Another frequently used classification is based on the origins of the body of knowledge held by a certain religion: some religions are revealed, as in Judaism (where God revealed the Commandments to Moses), Christianity (where Christ, the Son of God, revealed the Word of the Father), and Islam (where the angel Gabriel revealed God’s will to Muhammad). Some religions are nonrevealed, or “natural,” the result of human inquiry alone. Included among these and sometimes called philosophies of eternity are Buddhist sects (where Buddha is recognized not as a god but as an enlightened leader), Brahmanism, and Taoism and other Chinese metaphysical doctrines.

Source: http://www.answers.com/religion?afid=TBarLookup&nafid=27

Now we have the definition for religion and the types that got evolved as religions through the entire history of mankind. The entire above process looks apparently need based and logical parts of evolution in different geographical locations – but why did they fail in their purpose? What was the purpose? Was it for reaching a higher level of existence for mankind?  Did we achieve this? Materially yes and that was because of science & technology – not religion! But religion is not meant for material progress any way – but only for happiness & spirituality. Did we achieve this? A big No! On the contrary we have greatly degraded spiritually and have been reduced to beggars for happiness – thanks to religions! Why?

Religions have become tools of groupisms world over for money, power and control. Religion is an enforced faith by the “authority” – nothing to do with the relisation of divinity by the individuals. The authority is supposed to be the bridge between unseen & unreachable God and the Human – a presumption fundamentally faulted – providing for committing massive fraud by the so called “authority” on humanity – trying to control their minds and thoughts. Religions stand for money and power now – not for educating and promoting happiness & spirituality – thus utterly a failure!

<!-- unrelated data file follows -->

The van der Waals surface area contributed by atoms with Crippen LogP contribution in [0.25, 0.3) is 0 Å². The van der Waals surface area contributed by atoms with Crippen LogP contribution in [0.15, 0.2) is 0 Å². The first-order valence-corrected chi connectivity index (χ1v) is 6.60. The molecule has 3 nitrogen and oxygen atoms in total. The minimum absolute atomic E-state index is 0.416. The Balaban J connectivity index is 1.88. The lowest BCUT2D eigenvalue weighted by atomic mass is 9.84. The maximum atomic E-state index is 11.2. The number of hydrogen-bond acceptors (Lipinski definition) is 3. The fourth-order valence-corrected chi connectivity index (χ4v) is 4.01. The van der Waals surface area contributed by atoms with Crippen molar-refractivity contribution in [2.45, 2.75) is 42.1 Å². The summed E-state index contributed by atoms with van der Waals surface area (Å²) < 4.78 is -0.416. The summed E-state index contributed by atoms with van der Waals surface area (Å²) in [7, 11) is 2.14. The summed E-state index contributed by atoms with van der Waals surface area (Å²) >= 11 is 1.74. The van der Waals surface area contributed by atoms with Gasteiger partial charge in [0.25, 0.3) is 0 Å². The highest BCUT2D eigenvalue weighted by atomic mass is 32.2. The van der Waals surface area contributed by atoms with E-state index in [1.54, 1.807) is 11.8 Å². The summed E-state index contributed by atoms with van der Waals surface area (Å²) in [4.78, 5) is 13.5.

MSR Ayyangar.

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About MSR

I am a Healthcare products manufacturer & exporter and also a healthcare counselor. The areas of my interest include Spirituality, Philosophy, Science, Engineering, Humanities, History and Sports.

Posted on July 1, 2010, in Religion and Spirituality and tagged , , , , , , , , , , . Bookmark the permalink. 2 Comments.

  1. Thomas Paine wrote “All religions are good that teach man to be good.” In a secular world religions become weak as we have in the US. In a nonsecular world such as several of the religions you describe, religions are very strong and can control behavior to a much greater degree. The Islamic World is stuck between the two extremes and one can easily see the instability that has created. It is interesting to note that while the Islamic World is struggling to become secular, the US seems to be going in the opposite direction and trying to revert. I do not believe this will take place but it is possible since, alas, the Dark Ages did follow the magnificience of Rome and Greece.

    • Spring-Creek-River-Ocean::
      Pardon me for addressing you like this – as you did not leave your name at the end of your message. I agree with you completely on the purpose of religion – that it should make a man good, or teach him to be good. Any religion that insists on following a “strict regimen” that will try to suppress the natural instincts of Man – like biological needs as much as freedom of thought and action – will not only fail in their purpose miserably – but will also leave a string of destruction among the loyal followers. If a religion enables a man to regulate himself and his public conduct – to generate harmony in himself and his environment – then that religion will thrive against all opposition by the motivated religious manipulators. Other religions that only seek to control people and their minds without offering solutions to their basic problems – will slowly and certainly fade away over time – after causing some destruction. A religion can be evaluated on how much it helps reduce policing & litigation in any society that follows that religion!